Relationship between Learning and Grading

To understand the relationship between evaluation and learning, we need to understand the evaluation pattern currently in use. Level 1, shows superficial concern on the work done by students. It takes for granted that the work done by students must be graded. Level 2 asks if traditional assessment or ‘authentic’ evaluation, which would delve deeper into students achievements? Level 3 enquires the need of evaluating students. The idea of wanting to know about the student performance itself is objectionable.
Labeling students on the basis of performance often misjudges them. Student performance does not show any improvement on strict assessment. On the other hand, when it is easier to score, the learners do not put inferior work. Often the same teacher may put different grades to the same work when assessed at two different times. Thus the variation in score indicates subjective assessment .It makes learning incompatible.
Motivation is an important aspect of assessment. If the motivation is inherent, then the student learns for his own sake, on the other hand, when the motivation is external, learning is for a purpose, the purpose being escaping a punishment or expecting a reward. Both are conflicting in nature. The findings reveal that student’s performance suffers and they exhibit lesser interest and focus on the task, if they know that they will be graded. Rote learning falls apart when the students know that they will be graded. Japanese students exhibit less interest in the subject and willingness to answer difficult questions, when they know they would be examined. Thus using grades to evaluate students made them lower interest, instill the fear of failure and disheartened their learning and creativity. (Butler and Nissan 1986, P.215).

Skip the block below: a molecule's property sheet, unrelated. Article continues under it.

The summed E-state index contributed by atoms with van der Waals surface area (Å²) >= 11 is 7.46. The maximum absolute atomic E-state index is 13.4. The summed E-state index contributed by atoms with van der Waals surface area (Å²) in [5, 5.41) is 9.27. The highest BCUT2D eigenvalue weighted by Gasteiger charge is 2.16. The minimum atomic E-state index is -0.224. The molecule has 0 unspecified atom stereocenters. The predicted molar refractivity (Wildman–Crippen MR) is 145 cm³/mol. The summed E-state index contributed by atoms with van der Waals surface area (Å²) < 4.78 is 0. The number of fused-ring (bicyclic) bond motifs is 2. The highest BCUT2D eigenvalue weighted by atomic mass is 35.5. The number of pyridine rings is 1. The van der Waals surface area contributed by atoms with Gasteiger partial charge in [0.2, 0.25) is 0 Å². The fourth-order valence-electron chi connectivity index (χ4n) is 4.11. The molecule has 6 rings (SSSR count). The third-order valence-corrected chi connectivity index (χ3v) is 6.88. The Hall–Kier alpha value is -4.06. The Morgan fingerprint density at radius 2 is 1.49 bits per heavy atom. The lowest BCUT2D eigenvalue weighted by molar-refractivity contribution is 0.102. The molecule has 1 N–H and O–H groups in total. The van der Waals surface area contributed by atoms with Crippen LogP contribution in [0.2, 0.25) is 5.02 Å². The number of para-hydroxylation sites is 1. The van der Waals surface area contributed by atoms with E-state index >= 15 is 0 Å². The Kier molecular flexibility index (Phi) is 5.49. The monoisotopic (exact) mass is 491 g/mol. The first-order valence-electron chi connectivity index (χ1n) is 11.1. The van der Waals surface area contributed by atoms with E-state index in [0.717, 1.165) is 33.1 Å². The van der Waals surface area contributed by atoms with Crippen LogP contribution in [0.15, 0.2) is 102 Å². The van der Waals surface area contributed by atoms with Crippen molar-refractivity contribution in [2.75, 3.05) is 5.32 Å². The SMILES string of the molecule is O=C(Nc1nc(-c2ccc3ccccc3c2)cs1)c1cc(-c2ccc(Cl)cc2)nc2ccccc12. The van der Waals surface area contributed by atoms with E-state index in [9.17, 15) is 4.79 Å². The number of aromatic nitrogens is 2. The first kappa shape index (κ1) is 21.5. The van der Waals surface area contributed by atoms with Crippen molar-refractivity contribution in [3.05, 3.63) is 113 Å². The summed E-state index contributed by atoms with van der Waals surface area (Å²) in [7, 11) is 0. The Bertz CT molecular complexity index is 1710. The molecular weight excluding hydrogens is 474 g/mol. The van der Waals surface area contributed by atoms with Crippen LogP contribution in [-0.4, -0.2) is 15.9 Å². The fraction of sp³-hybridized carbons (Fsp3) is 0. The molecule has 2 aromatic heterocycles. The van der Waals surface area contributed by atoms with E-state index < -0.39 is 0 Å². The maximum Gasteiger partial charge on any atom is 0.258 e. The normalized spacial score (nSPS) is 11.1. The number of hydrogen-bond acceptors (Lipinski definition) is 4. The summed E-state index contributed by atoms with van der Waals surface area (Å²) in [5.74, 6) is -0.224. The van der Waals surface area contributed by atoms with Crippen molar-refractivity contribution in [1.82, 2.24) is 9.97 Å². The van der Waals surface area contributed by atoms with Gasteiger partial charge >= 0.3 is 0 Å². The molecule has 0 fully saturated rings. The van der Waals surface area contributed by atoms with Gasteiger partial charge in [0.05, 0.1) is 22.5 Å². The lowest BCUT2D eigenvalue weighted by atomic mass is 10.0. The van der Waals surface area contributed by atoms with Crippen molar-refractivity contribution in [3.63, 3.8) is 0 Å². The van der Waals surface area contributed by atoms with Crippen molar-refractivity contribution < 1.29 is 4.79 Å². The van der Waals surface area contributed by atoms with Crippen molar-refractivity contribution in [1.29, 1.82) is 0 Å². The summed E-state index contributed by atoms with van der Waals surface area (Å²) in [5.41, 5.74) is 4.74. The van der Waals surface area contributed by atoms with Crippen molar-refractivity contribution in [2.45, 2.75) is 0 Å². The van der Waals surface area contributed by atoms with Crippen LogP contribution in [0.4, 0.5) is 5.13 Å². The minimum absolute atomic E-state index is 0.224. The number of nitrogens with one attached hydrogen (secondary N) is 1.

Some educators believe that providing feedback in form of grades is inadequate. It does not tell the student, where he or she went wrong, and the scope for improvement. Eric Schaps (1993) designed the ‘demand’ and ‘support’ models. The demand model highlights the student’s performance as ‘chosen’ and ‘earned’ making education an investment and preparation of a future worker. The ‘support ‘model is learner oriented making students responsible in the tasks they have chosen. It teaches that supportive and engaging environment is wanted more than improvement.
The 5 main principles of assessment are – 1.In no way should evaluation stop curiosity or instill fear. 2. Interest sparked in students can be read by observation by experienced teachers. 3. School can become a caring place, making students feel free to discuss problems and seek help. 4. Assessment should be directly related to quality of curriculum. It is important to know if the student has received anything worthwhile from the curriculum.5 Students to play a decisive role in evaluation, to know that it is a learning experience.
In case Grades are a must, it is important that they are supplemented by adequate comments. Gradation should not be done, while the students are still learning. A teacher should not mark students on a curve, saying only few are eligible for top marks. It is destructive to the self esteem of the student. Grades should never be given for effort, for it creates an opposite effect. Teachers need to keep an eye on the interest level of the curriculum too.

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